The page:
• It was clear on the evidence that the Claimant did not need to take legal advice in order to identify that the failure of the re-amendment application in December 2011 had caused an opportunity to be lost and that this was potentially attributable to the Defendants. He had been able to advance the essence of this complaint at a meeting with C&C in July 2018, before obtaining legal advice in July 2019.
  • To the extent that there was any doubt about his knowledge in December 2011, it only became more pronounced following the failure of all elements of the Investcorp Claim at trial in 2012, and the unsuccessful appeals to the Cayman Court of Appeal later in 2012 (albeit judgment was not handed down until 2016), and to the Privy Council in 2018.
  • While it was understandable that the Claimant would have wanted to take legal advice before starting proceedings, the 3-year period afforded by s.14A can be used for seeking such advice.

Continuing duty

Again following a discussion of the case law in this area, the Judge agreed with leading counsel for Harneys’ summary of the principles emerging, namely:

a solicitor does not generally owe a continuing duty to advise its client as to whether it has been negligent in the performance of its own retainer; and

a solicitor may owe a duty to revisit its previous advice if:

it expressly agrees to do so for some reason; or

such a duty is a necessary incident of some other duty which the solicitor has undertaken to perform (as in Gold v Mincoff)….”

The Judge noted a continuing duty means that after any initial breach the duty arises again, and is breached again and so on, as opposed to a single breach remaining unremedied over a period of time.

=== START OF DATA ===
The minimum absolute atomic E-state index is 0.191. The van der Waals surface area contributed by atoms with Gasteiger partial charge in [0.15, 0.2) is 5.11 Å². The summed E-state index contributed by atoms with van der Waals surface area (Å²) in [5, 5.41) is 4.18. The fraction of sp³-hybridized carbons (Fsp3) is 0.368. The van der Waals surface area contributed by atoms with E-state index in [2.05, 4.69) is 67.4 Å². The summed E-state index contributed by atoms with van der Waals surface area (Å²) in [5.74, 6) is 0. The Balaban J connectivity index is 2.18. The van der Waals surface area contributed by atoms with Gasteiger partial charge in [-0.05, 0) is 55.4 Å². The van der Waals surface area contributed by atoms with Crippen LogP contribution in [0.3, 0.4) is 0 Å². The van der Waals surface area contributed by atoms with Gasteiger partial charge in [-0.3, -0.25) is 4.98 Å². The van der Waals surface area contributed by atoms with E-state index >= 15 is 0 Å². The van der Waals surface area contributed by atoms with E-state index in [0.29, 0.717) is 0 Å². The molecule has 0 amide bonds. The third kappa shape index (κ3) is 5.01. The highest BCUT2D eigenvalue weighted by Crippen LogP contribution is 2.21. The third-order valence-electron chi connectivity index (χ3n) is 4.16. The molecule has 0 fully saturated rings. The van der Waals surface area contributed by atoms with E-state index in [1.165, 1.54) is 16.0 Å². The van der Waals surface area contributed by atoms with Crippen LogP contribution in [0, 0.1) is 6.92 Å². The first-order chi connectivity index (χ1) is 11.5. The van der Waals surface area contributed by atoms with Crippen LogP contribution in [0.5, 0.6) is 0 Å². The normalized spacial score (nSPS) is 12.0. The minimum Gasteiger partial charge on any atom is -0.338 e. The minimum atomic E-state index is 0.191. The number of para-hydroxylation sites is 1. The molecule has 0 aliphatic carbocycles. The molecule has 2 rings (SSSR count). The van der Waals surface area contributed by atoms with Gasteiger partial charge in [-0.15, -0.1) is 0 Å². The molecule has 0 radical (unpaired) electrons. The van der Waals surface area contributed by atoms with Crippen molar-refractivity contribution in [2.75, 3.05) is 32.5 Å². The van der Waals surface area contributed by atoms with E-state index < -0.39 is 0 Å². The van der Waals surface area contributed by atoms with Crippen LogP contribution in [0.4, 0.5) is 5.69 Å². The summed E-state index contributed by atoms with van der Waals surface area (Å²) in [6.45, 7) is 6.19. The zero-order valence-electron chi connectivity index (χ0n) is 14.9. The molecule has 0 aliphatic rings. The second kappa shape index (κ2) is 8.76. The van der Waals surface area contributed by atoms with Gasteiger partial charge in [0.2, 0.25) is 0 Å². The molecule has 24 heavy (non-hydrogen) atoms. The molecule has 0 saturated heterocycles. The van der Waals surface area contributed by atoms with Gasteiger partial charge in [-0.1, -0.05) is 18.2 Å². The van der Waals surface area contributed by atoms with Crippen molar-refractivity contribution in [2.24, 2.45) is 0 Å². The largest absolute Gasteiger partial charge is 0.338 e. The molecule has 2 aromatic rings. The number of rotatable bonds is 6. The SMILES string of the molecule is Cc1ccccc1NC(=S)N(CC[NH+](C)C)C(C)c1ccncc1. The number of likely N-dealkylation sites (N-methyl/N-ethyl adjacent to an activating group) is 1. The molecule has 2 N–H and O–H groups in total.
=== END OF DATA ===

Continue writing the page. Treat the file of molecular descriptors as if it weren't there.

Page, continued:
It was also clear on the case law that the fact of a continuing retainer was not sufficient on its own to justify a continuing duty.

In this case, the Claimant had not given any later specific instructions to the Defendants or asked them to carry out a review which might have caused any earlier negligence to come to light. In the circumstances, there was no continuing duty and the relevant limitation periods had expired long before the claim was issued.


This case is a reminder to prospective claimants to take a cautious approach when assessing limitation, in particular when considering the earliest date on which the knowledge was acquired.

As the judgment highlighted (citing Haward), a prospective claimant does not need to know they have a “worthwhile cause of action”, nor do they need to have sought legal advice on the issue, before time may be said to start running. Prospective claimants should be cautious not to fall into the trap of assuming their advisors owe, or owed, a continuing duty to review their earlier work and point out any potential negligence, even where there is a long-standing retainer.

Where there are material doubts about the advice received and/or a clearly disadvantageous outcome is obtained, it is worth specifically requesting that the advisors revisit the relevant advice or seek independent legal advice.

If you have any concerns over a limitation issue on a potential claim, please do contact us to discuss further.

This publication is intended for general guidance and represents our understanding of the relevant law and practice as at May 2024. Specific advice should be sought for specific cases. For more information see our terms and conditions.

Date published

20 May 2024